In that there has been no repeal, annulment or amendment of the Decision since the entry into force of the Treaty of Lisbon on 1 December 2009, its legal effects continue: Article 9 of Protocol No 36 to that treaty. But its effects are limited. As a matter of international obligation, Member States are required to legislate in such a way as to achieve the result which the Decision aims to achieve. But the law derives from the consequential domestic legislation rather than from the Decision. The residual legal significance of the Decision was addressed by Lord Mance in Assange v The Swedish Prosecution Authority (Nos 1 and 2)  UKSC 22,  2 AC 471, at paras 201 to 218. His was a dissenting judgment but there was no disagreement with his exposition in those paragraphs; and in her dissenting judgment Baroness Hale offered a similar analysis at paras 173 to 176. It is enough, by way of bald summary, to say that Lord Mance recognised the presumption at common law that domestic legislation should be read consistently with the Decision as an expression of international obligation but that he did not accept the application of the more muscular "principle of conforming interpretation" of the domestic legislation in accordance with the Decision which had been propounded by the Grand Chamber of the European Court of Justice in Criminal Proceedings against Pupino, Case C-105/03,  QB 83. Nothing in the present appeal turns on this difference of interpretative approach.
Paragraph 5 of the recitals to the Decision provides:
The objective set for the Union to become an area of freedom, security and justice leads to abolishing extradition between Member States and replacing it by a system of surrender between judicial authorities. Further, the introduction of a new simplified system of surrender of sentenced or suspected persons for the purposes of execution or prosecution of criminal sentences makes it possible to remove the complexity and potential for delay inherent in the present extradition procedures ....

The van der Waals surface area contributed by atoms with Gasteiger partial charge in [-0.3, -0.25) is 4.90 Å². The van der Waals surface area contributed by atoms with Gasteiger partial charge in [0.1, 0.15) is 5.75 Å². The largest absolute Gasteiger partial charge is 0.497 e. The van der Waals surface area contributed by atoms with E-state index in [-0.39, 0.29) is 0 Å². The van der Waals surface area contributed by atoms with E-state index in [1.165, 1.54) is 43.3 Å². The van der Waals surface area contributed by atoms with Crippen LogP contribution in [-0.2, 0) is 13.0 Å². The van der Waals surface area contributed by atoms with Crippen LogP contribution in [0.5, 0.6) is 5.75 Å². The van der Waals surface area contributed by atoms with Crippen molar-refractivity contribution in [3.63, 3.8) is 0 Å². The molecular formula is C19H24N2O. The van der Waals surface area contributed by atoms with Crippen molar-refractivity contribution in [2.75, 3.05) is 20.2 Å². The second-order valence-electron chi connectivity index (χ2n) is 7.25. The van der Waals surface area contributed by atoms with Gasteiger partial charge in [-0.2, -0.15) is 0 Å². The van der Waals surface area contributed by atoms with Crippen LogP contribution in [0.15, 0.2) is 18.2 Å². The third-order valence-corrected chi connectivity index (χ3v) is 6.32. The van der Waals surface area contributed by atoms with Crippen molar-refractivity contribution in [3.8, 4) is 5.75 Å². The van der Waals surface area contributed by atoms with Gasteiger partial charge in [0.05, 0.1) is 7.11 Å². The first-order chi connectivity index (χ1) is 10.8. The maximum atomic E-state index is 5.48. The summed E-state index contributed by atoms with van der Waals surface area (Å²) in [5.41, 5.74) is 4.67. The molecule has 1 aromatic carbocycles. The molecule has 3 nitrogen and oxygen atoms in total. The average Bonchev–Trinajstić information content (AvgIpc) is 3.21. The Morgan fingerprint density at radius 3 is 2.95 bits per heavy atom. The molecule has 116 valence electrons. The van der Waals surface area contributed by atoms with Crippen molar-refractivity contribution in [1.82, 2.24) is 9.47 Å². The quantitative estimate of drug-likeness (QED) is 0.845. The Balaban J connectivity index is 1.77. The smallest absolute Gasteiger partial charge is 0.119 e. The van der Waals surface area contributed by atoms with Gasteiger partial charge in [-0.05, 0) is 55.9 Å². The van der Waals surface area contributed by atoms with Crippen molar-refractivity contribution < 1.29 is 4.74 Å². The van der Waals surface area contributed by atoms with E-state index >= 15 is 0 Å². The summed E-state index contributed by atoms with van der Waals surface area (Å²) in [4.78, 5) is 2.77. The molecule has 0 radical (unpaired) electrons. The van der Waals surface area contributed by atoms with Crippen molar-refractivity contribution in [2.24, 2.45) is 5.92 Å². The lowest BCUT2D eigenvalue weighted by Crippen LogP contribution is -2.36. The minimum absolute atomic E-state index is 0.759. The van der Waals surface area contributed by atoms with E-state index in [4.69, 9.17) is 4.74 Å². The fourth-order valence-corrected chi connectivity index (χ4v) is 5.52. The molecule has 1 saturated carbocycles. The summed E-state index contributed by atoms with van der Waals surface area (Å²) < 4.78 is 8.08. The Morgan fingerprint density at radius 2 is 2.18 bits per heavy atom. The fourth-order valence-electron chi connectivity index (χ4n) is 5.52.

Article 15 of the Decision, entitled "Surrender decision", provides:
Paragraph 2 of Article 15 entitles the requested judicial authority to ask the issuing state to furnish further information "as a matter of urgency and may fix a time limit for the receipt thereof, taking into account the need to observe the time limits set in Article 17".
Article 17, entitled "Time limits and procedures for the decision to execute the European arrest warrant", warrants quotation almost in full:
Article 23, entitled "Time limits for surrender of the person", provides that, where an order is made for a person's surrender to the issuing state, he shall, in the words of para 1, "be surrendered as soon as possible on a date agreed between the authorities concerned". Paragraph 2 provides, in principle, for surrender within 10 days of the final order. Paragraphs 3 and 4 provide for extended time limits for surrender when circumstances beyond the control of the member states or serious humanitarian reasons so dictate. Paragraph 5 provides:
Upon expiry of the time limits referred to in paragraphs 2 to 4, if the person is still being held in custody he shall be released.
Article 31(2) enables member states to conclude bilateral or multilateral agreements which further facilitate the procedures for surrender pursuant to European arrest warrants, "in particular by fixing time limits shorter than those fixed in Article 17".
Article 33(2) provides:
This Framework Decision shall apply to Gibraltar.
In order to give effect to the Decision the Parliament of Gibraltar passed the European Arrest Warrant Act 2004 ("the Act").
Section 10 of the Act provides that, as soon as practicable after a person's arrest under a European arrest warrant, he shall be brought before the Magistrates' Court, which shall
remand him in custody or on bail,
fix a date for the hearing of the application for an order for his surrender and
inform him of his right to be provided with legal advice.
Section 12(4) of the Act provides that, where it decides not to make an order for surrender, the court shall give reasons for its decision and "the person shall, subject to [an exception], be released from custody". The section also provides as follows:
In section 26 of the Act Parliament provided, by way of an exception to any duty to order surrender, that a person shall not be surrendered if to do so would be incompatible with Gibraltar's obligations under the European Convention on Human Rights ("the ECHR") or would constitute a contravention of any provision of the Constitution of Gibraltar. In so providing Parliament acted in accordance with Article 1(3) of the Decision, which it is unnecessary to set out.